I have just watched the Women’s Prize for Fiction 2013 live stream broadcast on the Huffington Post website. In the build-up towards the big announcement when Miranda Richardson said that the judges were looking for originality, accessibility and excellence, I thought: “It’s got to be ‘Flight Behaviour’! Or ‘Bring Up the Bodies’! Or ‘Life After Life’! One of those three will definitely win it!”
Tag Archives: Barbara Kingsolver
Last night, I went to the Women’s Prize for Fiction Shortlist Readings event at the Southbank Centre in London and it was every bit as awesome as I hoped it would be.
Over the last couple of months, I have read five out of the six books on this year’s shortlist. In summary, ‘May We Be Forgiven’ by A.M. Homes was the most dysfunctional (i.e. my least favourite), ‘Flight Behaviour’ by Barbara Kingsolver was beautifully written, ‘Life After Life’ by Kate Atkinson had an intriguing concept which was handled very well, ‘NW’ by Zadie Smith had excellent dialogue and ‘Bring Up the Bodies’ by Hilary Mantel was an impressive interpretation of historical events. Sadly, I haven’t had a chance to read ‘Where’d You Go, Bernadette’ by Maria Semple yet but I will try and seek out a copy in the future.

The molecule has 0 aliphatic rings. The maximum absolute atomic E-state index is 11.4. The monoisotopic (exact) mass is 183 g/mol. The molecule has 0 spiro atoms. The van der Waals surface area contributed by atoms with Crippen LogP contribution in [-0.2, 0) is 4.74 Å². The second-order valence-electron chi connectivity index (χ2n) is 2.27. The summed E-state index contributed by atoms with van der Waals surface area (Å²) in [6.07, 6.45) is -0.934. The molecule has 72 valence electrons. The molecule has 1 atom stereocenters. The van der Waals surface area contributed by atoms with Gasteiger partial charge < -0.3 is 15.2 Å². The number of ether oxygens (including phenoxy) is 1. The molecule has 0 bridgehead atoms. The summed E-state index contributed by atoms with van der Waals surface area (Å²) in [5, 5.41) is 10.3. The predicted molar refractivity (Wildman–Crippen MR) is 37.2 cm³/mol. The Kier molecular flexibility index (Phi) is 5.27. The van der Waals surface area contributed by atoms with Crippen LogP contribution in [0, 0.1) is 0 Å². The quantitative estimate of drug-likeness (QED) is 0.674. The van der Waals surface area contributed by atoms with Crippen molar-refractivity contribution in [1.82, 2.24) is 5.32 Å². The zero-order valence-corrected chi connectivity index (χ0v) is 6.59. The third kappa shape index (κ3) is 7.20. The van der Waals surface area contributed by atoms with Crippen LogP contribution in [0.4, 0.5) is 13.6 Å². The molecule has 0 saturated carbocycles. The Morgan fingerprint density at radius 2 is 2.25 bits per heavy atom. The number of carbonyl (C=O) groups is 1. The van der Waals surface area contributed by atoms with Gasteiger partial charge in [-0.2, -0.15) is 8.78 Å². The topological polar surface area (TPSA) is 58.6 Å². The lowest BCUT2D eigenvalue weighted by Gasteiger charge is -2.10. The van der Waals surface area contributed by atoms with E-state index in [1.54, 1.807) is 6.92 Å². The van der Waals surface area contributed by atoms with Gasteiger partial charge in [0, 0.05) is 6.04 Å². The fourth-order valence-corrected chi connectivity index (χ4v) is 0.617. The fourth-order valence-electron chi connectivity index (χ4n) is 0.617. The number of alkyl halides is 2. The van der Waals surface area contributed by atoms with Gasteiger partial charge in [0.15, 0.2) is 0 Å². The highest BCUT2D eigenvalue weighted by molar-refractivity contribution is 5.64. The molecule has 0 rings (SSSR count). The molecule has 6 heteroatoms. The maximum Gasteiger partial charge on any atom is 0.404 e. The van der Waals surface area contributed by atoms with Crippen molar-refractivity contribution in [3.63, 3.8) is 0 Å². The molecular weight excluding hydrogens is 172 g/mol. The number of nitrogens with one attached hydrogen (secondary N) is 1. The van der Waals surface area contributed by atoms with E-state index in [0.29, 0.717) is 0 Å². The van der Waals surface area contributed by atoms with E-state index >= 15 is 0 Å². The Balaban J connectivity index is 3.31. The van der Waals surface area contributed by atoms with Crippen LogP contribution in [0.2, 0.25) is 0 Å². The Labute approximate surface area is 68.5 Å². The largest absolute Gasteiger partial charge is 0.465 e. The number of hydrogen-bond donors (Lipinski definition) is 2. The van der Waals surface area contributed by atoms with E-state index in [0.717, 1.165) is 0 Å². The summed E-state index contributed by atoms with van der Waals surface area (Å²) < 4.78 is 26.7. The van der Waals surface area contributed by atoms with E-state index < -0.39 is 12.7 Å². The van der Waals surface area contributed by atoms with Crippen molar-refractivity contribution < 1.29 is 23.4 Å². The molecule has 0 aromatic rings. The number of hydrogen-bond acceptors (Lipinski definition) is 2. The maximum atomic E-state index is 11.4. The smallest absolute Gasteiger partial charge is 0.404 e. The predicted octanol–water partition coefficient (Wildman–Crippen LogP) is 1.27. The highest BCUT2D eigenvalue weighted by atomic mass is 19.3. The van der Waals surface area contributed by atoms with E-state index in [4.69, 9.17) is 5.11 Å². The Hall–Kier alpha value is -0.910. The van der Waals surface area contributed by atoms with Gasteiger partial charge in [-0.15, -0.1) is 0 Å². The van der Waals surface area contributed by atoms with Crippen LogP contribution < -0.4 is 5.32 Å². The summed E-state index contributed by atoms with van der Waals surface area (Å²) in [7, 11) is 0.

‘Flight Behaviour’ by Barbara Kingsolver tells the story of Dellarobia Turnbow who climbs up a hillside in southern Appalachia on her way to meet her lover and stumbles across what appears to be a lake of orange fire. As we learn later, this is the arrival of millions of monarch butterflies which have been diverted from their usual destination of Mexico by the effects of climate change. A research team arrives to investigate but Dellarobia’s involvement in their work soon comes into conflict with all other aspects of her life, particularly her husband’s family who want to clear the land for logging. Continue reading
The shortlist for the Women’s Prize for Fiction 2013 was announced today at the London Book Fair. The six nominees are…
Life After Life by Kate Atkinson
May We Be Forgiven by A. M. Homes
Flight Behaviour by Barbara Kingsolver
Bring Up the Bodies by Hilary Mantel
Where’d You Go, Bernadette by Maria Semple
NW by Zadie Smith
‘The Poisonwood Bible’ by Barbara Kingsolver tells the story of an American missionary family who move to what was then the Belgian Congo in the early 1960s. Their experiences are told from the point of view of Orleanna Price and her four daughters, Rachel, Adah, Leah and Ruth May while their father, Nathan, tries to bring salvation and enlightenment to the residents of a tiny Congolese village. Each character is strongly affected by their time in the Congo in very different ways. Continue reading